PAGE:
Pensions freedom: taking too much or too little  

New statistics have been published showing just how much has been withdrawn in the first year of pensions freedom.

In August, the Association of British Insurers (ABI) published data showing how much had been withdrawn from pension arrangements in the 12 months to April 2016, the first year in which the pension flexibility reforms introduced by George Osborne had full effect. In total:

  • £4.3bn was paid out in 300,000 lump sum payments, with an average payment of £14,500; and
  • £3.9bn was extracted via 1.03m drawdown payments, with an average payment of £3,800.

The headline of the press release from the ABI said “Majority take sensible approach, but signs some withdrawing too much too soon”. Indeed, the ABI statistics showed that in the first quarter of 2016, over half of all withdrawal rates were less than 1%, whereas fewer than 1 in 23 had withdrawal rates of 10% or more.

Perhaps unsurprisingly, the media took a rather different approach, with headlines such as “Insurers warn that some people may be plundering pension pots too soon, raising concern money will run out”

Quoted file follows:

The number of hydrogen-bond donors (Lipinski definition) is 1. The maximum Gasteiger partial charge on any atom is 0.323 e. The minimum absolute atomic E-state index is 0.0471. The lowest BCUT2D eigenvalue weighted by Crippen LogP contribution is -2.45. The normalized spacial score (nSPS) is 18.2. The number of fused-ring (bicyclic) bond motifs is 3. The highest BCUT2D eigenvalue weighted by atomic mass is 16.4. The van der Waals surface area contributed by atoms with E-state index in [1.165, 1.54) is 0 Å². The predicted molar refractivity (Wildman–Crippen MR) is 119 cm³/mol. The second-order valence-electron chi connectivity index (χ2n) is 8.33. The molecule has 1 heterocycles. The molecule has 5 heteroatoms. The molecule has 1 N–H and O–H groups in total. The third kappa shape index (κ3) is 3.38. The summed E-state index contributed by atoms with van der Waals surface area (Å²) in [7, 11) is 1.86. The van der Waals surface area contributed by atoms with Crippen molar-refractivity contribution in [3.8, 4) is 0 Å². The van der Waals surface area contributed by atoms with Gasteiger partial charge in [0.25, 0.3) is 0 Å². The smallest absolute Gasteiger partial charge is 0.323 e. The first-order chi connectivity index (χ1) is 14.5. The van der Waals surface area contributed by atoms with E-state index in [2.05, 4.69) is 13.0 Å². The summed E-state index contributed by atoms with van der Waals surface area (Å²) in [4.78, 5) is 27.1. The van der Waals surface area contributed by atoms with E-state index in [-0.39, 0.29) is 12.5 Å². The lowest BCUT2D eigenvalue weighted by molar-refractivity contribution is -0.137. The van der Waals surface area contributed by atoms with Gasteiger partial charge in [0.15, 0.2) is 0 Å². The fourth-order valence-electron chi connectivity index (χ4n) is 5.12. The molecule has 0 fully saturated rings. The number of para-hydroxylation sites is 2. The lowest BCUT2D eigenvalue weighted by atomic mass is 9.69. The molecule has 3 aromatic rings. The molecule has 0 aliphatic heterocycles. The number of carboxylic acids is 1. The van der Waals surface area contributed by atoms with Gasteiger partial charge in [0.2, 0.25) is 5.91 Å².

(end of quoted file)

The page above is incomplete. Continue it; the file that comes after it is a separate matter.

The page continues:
There is no doubt that for some people, the money will run out, but that is not necessarily a disaster. What is forgotten in this welter of numbers is that pension flexibility means just that and it can be used in a variety of ways. For example, if you have final salary pension which starts to pay out at age 65, but you choose to retire at 60, you could bridge the five-year income gap by running down your other pension savings over that period.

One point is crucial however, and that is expert advice. The level of withdrawals needs to be tailored to your personal circumstances and its appropriateness reviewed regularly. Although the possibility is not often considered, those who take too cautious an approach to withdrawals can end up suffering a lower living standard than they could have enjoyed. Their heirs may benefit, but is that what they wanted? Advice can help mitigate such situations.

The value of your investment can go down as well as up and you may not get back the full amount you invested. Past performance is not a reliable indicator of future performance. Investing in shares should be regarded as a long-term investment and should fit in with your overall attitude to risk and financial circumstances.

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